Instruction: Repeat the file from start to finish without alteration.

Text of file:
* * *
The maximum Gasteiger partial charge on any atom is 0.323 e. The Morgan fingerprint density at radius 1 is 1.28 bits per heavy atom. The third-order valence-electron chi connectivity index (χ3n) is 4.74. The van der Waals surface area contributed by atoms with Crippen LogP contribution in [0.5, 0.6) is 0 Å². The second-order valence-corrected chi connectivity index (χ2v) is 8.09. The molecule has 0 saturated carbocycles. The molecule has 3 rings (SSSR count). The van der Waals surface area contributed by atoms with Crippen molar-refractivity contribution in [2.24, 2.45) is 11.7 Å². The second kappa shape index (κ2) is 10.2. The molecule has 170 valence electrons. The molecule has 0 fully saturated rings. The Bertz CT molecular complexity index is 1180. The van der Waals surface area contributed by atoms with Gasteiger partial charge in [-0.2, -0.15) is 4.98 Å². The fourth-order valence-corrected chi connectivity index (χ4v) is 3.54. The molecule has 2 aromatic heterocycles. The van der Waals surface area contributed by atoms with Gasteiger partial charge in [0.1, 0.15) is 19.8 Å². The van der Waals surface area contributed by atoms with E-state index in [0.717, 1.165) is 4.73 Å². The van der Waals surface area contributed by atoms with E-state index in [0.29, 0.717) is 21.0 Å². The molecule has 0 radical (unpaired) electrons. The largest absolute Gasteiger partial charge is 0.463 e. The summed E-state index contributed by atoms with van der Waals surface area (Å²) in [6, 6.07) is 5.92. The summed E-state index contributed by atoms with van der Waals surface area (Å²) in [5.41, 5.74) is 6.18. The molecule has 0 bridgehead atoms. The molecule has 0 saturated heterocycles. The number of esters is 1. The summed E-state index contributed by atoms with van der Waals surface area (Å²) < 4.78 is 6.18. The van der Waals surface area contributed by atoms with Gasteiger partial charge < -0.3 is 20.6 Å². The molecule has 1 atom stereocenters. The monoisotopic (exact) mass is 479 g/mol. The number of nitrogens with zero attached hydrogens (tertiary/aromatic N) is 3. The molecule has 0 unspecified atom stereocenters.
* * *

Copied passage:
The maximum Gasteiger partial charge on any atom is 0.323 e. The Morgan fingerprint density at radius 1 is 1.28 bits per heavy atom. The third-order valence-electron chi connectivity index (χ3n) is 4.74. The van der Waals surface area contributed by atoms with Crippen LogP contribution in [0.5, 0.6) is 0 Å². The second-order valence-corrected chi connectivity index (χ2v) is 8.09. The molecule has 0 saturated carbocycles. The molecule has 3 rings (SSSR count). The van der Waals surface area contributed by atoms with Crippen molar-refractivity contribution in [2.24, 2.45) is 11.7 Å². The second kappa shape index (κ2) is 10.2. The molecule has 170 valence electrons. The molecule has 0 fully saturated rings. The Bertz CT molecular complexity index is 1180. The van der Waals surface area contributed by atoms with Gasteiger partial charge in [-0.2, -0.15) is 4.98 Å². The fourth-order valence-corrected chi connectivity index (χ4v) is 3.54. The molecule has 2 aromatic heterocycles. The van der Waals surface area contributed by atoms with Gasteiger partial charge in [0.1, 0.15) is 19.8 Å². The van der Waals surface area contributed by atoms with E-state index in [0.717, 1.165) is 4.73 Å². The van der Waals surface area contributed by atoms with E-state index in [0.29, 0.717) is 21.0 Å². The molecule has 0 radical (unpaired) electrons. The largest absolute Gasteiger partial charge is 0.463 e. The summed E-state index contributed by atoms with van der Waals surface area (Å²) in [6, 6.07) is 5.92. The summed E-state index contributed by atoms with van der Waals surface area (Å²) in [5.41, 5.74) is 6.18. The molecule has 0 bridgehead atoms. The molecule has 0 saturated heterocycles. The number of esters is 1. The summed E-state index contributed by atoms with van der Waals surface area (Å²) < 4.78 is 6.18. The van der Waals surface area contributed by atoms with Gasteiger partial charge < -0.3 is 20.6 Å². The molecule has 1 atom stereocenters. The monoisotopic (exact) mass is 479 g/mol. The number of nitrogens with zero attached hydrogens (tertiary/aromatic N) is 3. The molecule has 0 unspecified atom stereocenters.